Infanticide, the killing of young, reproductively immature individuals of the perpetrator’s same species, has many interesting implications for reproductive fitness. Here we provide the first experimental description of infanticidal behavior in the passalid beetle Odontotaenius disjunctus (Illiger). To test our hypothesis that infanticide is triggered by the takeover of burrows by adults that had yet to reproduce in the mating season, we measured the mortality of larvae when housed with adults that were reproducing or had not yet reproduced. A significantly higher mortality was observed in larvae housed with adults that had not reproduced than when housed with their own parent or with unrelated reproducing adults. Infanticidal behavior of O. disjunctus is thought to result from the reproductive advantage obtained by taking over an existing burrow and thereby securing one with high food resource quality.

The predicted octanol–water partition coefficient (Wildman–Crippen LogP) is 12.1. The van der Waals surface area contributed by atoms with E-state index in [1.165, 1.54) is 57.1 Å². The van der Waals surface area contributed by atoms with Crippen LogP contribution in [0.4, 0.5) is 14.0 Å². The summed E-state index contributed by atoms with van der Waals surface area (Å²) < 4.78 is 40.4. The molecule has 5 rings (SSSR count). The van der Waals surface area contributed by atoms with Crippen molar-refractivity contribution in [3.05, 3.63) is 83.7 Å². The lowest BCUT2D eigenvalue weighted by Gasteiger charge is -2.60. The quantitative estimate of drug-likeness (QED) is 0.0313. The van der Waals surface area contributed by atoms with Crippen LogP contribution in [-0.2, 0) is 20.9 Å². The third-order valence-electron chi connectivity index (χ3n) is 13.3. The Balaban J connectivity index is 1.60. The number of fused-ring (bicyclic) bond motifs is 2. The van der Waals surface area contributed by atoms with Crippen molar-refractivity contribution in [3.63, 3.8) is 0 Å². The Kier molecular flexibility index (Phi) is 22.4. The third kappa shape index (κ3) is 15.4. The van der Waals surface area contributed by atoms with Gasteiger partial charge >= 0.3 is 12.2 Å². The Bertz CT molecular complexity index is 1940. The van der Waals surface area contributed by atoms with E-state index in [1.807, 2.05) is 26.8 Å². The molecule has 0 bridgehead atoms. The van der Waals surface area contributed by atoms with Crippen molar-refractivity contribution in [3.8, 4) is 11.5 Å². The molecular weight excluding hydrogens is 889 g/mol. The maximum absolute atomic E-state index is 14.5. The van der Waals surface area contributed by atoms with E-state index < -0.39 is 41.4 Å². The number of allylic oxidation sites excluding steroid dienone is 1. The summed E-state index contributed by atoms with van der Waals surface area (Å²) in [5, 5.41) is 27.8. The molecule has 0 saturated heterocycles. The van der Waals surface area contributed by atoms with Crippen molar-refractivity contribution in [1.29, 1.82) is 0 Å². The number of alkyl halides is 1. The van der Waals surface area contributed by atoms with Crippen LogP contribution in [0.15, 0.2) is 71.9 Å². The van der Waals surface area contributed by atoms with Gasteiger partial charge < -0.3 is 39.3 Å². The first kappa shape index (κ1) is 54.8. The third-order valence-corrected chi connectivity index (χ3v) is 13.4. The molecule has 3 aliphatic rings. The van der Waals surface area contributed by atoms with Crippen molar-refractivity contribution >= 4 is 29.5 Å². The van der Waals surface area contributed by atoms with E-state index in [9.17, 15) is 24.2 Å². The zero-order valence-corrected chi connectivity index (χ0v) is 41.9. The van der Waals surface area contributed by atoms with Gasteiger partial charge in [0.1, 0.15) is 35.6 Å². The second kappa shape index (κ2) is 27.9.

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The authors would like to thank Dr. Stewart Ware, plant community ecologist at the College of William and Mary, for discussions concerning the College Woods, and Dr. Gisela Fashing for her critical review of the manuscript. A.J.K. was supported in this work by a grant from the William and Mary Howard Hughes Medical Institute Program.
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King, A., Fashing, N. Infanticidal Behavior in the Subsocial Beetle Odontotaenius disjunctus (Illiger) (Coleoptera: Passalidae). J Insect Behav 20, 527–536 (2007). https://doi.org/10.1007/s10905-007-9094-z